Revenue Performance Management: Align Marketing and Sales to Optimize Top-Line Growth


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Revenue Performance Management is a systematic approach to identifying the drivers and impediments to revenue, rigorously measuring them, and then pulling the economic levers that will optimize top-line growth. Really what RPM provides is an analysis framework that allows businesses to make the right investment decisions across the entire marketing and sales spectrum. Without it, making a choice between such disparate options as investing in a webinar series or hiring another sales person would be left to gut hunch or organizational politics.
RPM is focused squarely on measuring and improving your results.

As a discipline, it does this on three levels; dashboarding, benchmarking, and optimizing.

The first of these, dashboarding, is about understanding where you are. How big is the potential audience for your message? How many of those are aware of you? Who is in your funnel? How many of those become leads? Does sales close them, and how quickly? Only with this in place, can an organization truly understand how buyers buy, and therefore what aspects of the digital marketing strategy they have in place are working, and which are not.

The second component is benchmarking. RPM looks at benchmarking holistically, in order to understand and optimize performance. At the simplest level, benchmarking one campaign against another to determine which to invest in is a very valuable exercise. However, only with a proper RPM framework in place can two campaigns with slightly differing outputs be compared.

For example, if comparing a search campaign to a webinar, it might be tempting to look at the simplest metric of the number of new inquiries, but each campaign is focused on a different stage of the funnel, and therefore this comparable is false. RPM provides a framework for benchmarking the campaigns against each other, so that the marketing qualified leads delivered by the webinar can be compared against the raw inquiries delivered by the search campaign.

Equally valuable is benchmarking against a plan. Comparing counts and conversion rates to historicals and to revenue projections two or more quarters out allows an understanding of whether revenue growth goals many quarters into the future will be achievable, and what gaps will need to be overcome in order to achieve them.

The third and final component of RPM within a top-performing organization is continued optimization. With a detailed model of the buyers’ buying process in place, organizations can understand where increased investment is needed, and what the likely outcome will be. Investments in search or advertising can be compared against investments in ROI calculators of sales professionals, based on each investment’s ability to maximize the overall revenue performance of the organization.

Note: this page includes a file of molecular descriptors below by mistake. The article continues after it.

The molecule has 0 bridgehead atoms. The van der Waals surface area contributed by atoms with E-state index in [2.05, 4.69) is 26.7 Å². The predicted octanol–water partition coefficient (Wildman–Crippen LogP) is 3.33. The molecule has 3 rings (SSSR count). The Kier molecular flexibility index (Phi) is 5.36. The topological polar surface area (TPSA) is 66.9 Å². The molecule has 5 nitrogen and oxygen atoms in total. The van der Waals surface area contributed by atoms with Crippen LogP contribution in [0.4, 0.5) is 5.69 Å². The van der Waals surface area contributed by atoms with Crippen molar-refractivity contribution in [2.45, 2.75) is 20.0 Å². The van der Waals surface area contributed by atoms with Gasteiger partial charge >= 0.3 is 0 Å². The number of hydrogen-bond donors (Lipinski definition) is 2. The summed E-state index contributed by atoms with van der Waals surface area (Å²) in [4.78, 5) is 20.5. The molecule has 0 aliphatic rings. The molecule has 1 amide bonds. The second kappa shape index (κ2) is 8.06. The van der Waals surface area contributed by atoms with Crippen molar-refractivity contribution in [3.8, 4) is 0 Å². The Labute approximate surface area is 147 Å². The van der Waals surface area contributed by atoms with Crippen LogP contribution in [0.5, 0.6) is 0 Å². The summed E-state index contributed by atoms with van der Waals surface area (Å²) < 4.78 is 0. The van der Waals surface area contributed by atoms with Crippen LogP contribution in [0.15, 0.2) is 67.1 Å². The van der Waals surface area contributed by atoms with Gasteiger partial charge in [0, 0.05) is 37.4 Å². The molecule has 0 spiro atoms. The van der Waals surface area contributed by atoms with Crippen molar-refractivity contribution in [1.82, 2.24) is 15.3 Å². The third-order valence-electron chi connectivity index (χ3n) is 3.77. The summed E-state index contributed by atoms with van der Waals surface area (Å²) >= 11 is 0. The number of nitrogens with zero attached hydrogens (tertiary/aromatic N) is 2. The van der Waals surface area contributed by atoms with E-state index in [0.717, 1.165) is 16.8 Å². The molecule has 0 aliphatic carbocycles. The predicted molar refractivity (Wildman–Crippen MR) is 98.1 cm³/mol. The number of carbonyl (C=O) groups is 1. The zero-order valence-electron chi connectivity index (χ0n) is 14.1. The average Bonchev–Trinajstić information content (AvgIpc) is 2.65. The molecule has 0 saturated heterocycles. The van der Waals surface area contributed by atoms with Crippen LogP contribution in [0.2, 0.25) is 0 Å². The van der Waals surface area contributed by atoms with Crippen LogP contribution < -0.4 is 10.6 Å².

Each of these optimizations may affect an organization’s overall digital strategy, and may contribute insights that lead to major rethinking of it. However, RPM acts as a framework that allows a digital strategy, once conceptualized, to be implemented and optimized in order to drive the maximum amount of revenue for the business.

The RPM Journey

RPM is, in many ways, a journey. While there is no single tactic that must be in place prior to commencing, RPM does rely on an organization adopting a view of the buying process that has the buyer firmly in control of the majority of the information he or she needs in order to reach a buying decision. Based on this view, organizations who are set up for success with an RPM initiative will have invested in a broad spectrum of digital content assets that map to the needs of each buying role at each stage of the buying process.

RPM does rely on an organization adopting a view of the buying process that has the buyer firmly in control…

In order to gain the needed insights from this wealth of content assets, successful organizations develop a discipline of tracking online behavior across these digital assets. Whether anonymous behavior, or known, this behavior is used to identify indicators of purchase intent, and then used to prioritize leads for sales or hold those leads back and engage with them in a longer term nurturing approach.

Underlying this effort, of course, is a marketing database that contains an understanding of who each individual is and what is known about them. This database is the foundation for understanding who within the buying process is a good fit as a buyer, and who is sufficiently engaged to warrant a conversation with sales. Maintaining this database’s quality and consistency is key to driving a high performance revenue process.